Winter vs Summer
I mentioned in a previous SFG post that, according to my research, if you live in the tropics, you can plant anything, anytime.
Well, you can plant it, but it won’t grow.
This is what I think: there are two seasons in the tropics – winter, when most plants are dormant, and summer, when they wake up and take off with a vengeance!
I planted my Square Foot Garden bed in July, and the only things that produced a crop, were the snow and sugar snap peas, and the bush beans – I guess they’re a winter crop.
Most of the other seeds germinated, but the seedlings remained tiny until very recently.
I’ve had 3 failures – despite having tried three different Roma tomato varieties (a number of times), they have yet to germinate. I’m also having trouble with germinating the English spinach and Cos lettuce.
But I refuse to give up – there are hundreds of seeds in those little packets, and if I have to sow every last one of them, I will!
Harvest and Growth
After tasting the peas and beans, we finally understood why people grow their own vegetables – they were unbelievably sweet and tender – we became addicted, and ate them every night.
Sugar snap peas in their prime
The very first harvest – not many, but delicious all the same
I initially planted one square of bush beans (9 per square), and seven squares of peas (4 per square) – this yielded enough for the two of us over a couple of months.
I’ve since planted two more squares of bush beans, and have just replanted the square that got infested with mealy bugs.
Diseased bush bean square
Most of the pea plants are dead – I’m not sure if it was the heat, the dreaded mealy bugs, or simply that the season is at an end, as we were overseas when they started dying. I’m letting the remaining pods dry on the vines, so I’ll have more seeds for next year.
As an experiment, I recently planted a few sugar snap peas to see if they’ll grow through the summer.
I bought 3 small basil plants to go near the tomatoes, as basil is supposed to aid in their growth.
As I mentioned, the Roma tomatoes have yet to make an appearance, and the Grosse Lisse tomato has only just started to grow – in the meantime, the basil has gone berserk – I’m going to have to make pesto, or give some to our local Italian restaurant – way too much for the two of us!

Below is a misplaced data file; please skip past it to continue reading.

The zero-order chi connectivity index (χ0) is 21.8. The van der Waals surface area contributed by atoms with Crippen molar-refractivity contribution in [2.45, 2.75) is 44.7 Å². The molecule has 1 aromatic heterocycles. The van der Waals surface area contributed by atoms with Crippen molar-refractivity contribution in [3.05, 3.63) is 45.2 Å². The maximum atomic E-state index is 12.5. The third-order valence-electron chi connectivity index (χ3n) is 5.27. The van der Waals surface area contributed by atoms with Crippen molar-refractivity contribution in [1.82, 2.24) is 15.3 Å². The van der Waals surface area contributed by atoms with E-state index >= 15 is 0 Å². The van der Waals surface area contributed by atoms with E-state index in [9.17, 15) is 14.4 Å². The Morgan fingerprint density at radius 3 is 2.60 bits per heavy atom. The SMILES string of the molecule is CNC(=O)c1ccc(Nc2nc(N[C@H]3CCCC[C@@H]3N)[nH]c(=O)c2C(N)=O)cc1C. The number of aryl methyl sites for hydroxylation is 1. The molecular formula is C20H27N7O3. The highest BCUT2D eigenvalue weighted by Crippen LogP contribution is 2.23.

I didn’t find either vermiculite or peat moss before I started planting, so the soil is a mix of topsoil and compost.
I’ve since bought a bag of potting mix made from fertilised peat moss, and spread that around the seedlings.
Then I found perlite and coco peat – as I replant each square, I’ll mix some of both into the soil to aid with water retention.
For those of you living here – all of them were from Lolo Supermarket in Morcellement St André.
Now that the plants are actively growing, I’ve started watering them with a seaweed extract every couple of weeks.
Herbs: basil, oregano, mint, parsley, thyme, spring onions (scallions), dill (not doing well – I think it’s rotting)
Veggies: carrots (baby), bush beans, snow peas, sugar snap peas, silverbeet (Swiss chard), parsnips, red onion, celery, Chinese celery, Grosse Lisse tomato, Roma tomato (one day), cos lettuce (also one day), English spinach (ditto), iceberg lettuce, capsicum (peppers), hot chilli
All that in a 5×10 foot space, and there are still plenty of empty squares.
So, as the bulk of it’s growing, I’d call it a successful first foray into the wonderful world of Square Foot Gardening.
I need a life.
A cage to keep the mynah birds away from the strawberries
One of the carrot squares and silverbeet
Parsley and spring onions
Lettuces in the forefront
Tomato dwarfed by basil plants
Shaded from the afternoon sun
If you’re interested in starting a Square Foot Garden, this website is the one I used to gather all the information I needed – it’s a one-stop shop!